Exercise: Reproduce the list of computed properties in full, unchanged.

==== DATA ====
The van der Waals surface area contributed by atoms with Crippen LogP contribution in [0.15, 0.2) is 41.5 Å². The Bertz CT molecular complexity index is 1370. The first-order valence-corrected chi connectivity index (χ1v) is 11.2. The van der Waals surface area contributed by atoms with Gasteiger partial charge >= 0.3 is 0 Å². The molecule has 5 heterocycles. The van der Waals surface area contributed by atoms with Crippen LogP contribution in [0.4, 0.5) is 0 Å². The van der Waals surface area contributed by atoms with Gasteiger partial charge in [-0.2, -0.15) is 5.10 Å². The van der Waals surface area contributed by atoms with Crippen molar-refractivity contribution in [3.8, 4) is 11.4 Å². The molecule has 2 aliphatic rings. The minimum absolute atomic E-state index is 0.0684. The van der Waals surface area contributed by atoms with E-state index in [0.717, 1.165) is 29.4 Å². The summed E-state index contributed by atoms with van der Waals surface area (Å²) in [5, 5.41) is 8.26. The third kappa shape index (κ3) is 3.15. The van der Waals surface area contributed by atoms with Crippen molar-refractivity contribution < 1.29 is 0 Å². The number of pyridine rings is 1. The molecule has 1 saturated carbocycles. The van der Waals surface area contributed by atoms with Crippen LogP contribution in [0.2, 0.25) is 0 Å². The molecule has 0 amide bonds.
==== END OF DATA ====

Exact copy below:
The van der Waals surface area contributed by atoms with Crippen LogP contribution in [0.15, 0.2) is 41.5 Å². The Bertz CT molecular complexity index is 1370. The first-order valence-corrected chi connectivity index (χ1v) is 11.2. The van der Waals surface area contributed by atoms with Gasteiger partial charge >= 0.3 is 0 Å². The molecule has 5 heterocycles. The van der Waals surface area contributed by atoms with Crippen LogP contribution in [0.4, 0.5) is 0 Å². The van der Waals surface area contributed by atoms with Gasteiger partial charge in [-0.2, -0.15) is 5.10 Å². The van der Waals surface area contributed by atoms with Crippen molar-refractivity contribution in [3.8, 4) is 11.4 Å². The molecule has 2 aliphatic rings. The minimum absolute atomic E-state index is 0.0684. The van der Waals surface area contributed by atoms with E-state index in [0.717, 1.165) is 29.4 Å². The summed E-state index contributed by atoms with van der Waals surface area (Å²) in [5, 5.41) is 8.26. The third kappa shape index (κ3) is 3.15. The van der Waals surface area contributed by atoms with Crippen molar-refractivity contribution < 1.29 is 0 Å². The number of pyridine rings is 1. The molecule has 1 saturated carbocycles. The van der Waals surface area contributed by atoms with Crippen LogP contribution in [0.2, 0.25) is 0 Å². The molecule has 0 amide bonds.